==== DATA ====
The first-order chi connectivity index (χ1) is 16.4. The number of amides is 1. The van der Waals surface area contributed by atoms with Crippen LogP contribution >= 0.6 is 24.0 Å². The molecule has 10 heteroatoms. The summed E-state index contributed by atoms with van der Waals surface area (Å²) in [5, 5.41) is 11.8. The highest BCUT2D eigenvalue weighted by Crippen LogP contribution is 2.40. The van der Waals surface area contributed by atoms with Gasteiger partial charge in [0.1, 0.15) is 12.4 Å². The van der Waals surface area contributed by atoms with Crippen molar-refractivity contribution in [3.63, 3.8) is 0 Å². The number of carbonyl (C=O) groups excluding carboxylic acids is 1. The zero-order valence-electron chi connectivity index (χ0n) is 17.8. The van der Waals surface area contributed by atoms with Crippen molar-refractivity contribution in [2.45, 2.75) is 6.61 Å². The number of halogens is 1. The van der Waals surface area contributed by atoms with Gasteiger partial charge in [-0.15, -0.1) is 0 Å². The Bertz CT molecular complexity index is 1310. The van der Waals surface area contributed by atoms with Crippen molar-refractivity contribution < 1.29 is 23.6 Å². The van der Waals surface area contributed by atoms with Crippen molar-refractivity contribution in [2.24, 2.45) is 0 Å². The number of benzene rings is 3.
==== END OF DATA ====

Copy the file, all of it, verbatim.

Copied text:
The first-order chi connectivity index (χ1) is 16.4. The number of amides is 1. The van der Waals surface area contributed by atoms with Crippen LogP contribution >= 0.6 is 24.0 Å². The molecule has 10 heteroatoms. The summed E-state index contributed by atoms with van der Waals surface area (Å²) in [5, 5.41) is 11.8. The highest BCUT2D eigenvalue weighted by Crippen LogP contribution is 2.40. The van der Waals surface area contributed by atoms with Gasteiger partial charge in [0.1, 0.15) is 12.4 Å². The van der Waals surface area contributed by atoms with Crippen molar-refractivity contribution in [3.63, 3.8) is 0 Å². The number of carbonyl (C=O) groups excluding carboxylic acids is 1. The zero-order valence-electron chi connectivity index (χ0n) is 17.8. The van der Waals surface area contributed by atoms with Crippen molar-refractivity contribution in [2.45, 2.75) is 6.61 Å². The number of halogens is 1. The van der Waals surface area contributed by atoms with Gasteiger partial charge in [-0.15, -0.1) is 0 Å². The Bertz CT molecular complexity index is 1310. The van der Waals surface area contributed by atoms with Crippen molar-refractivity contribution < 1.29 is 23.6 Å². The van der Waals surface area contributed by atoms with Crippen molar-refractivity contribution in [2.24, 2.45) is 0 Å². The number of benzene rings is 3.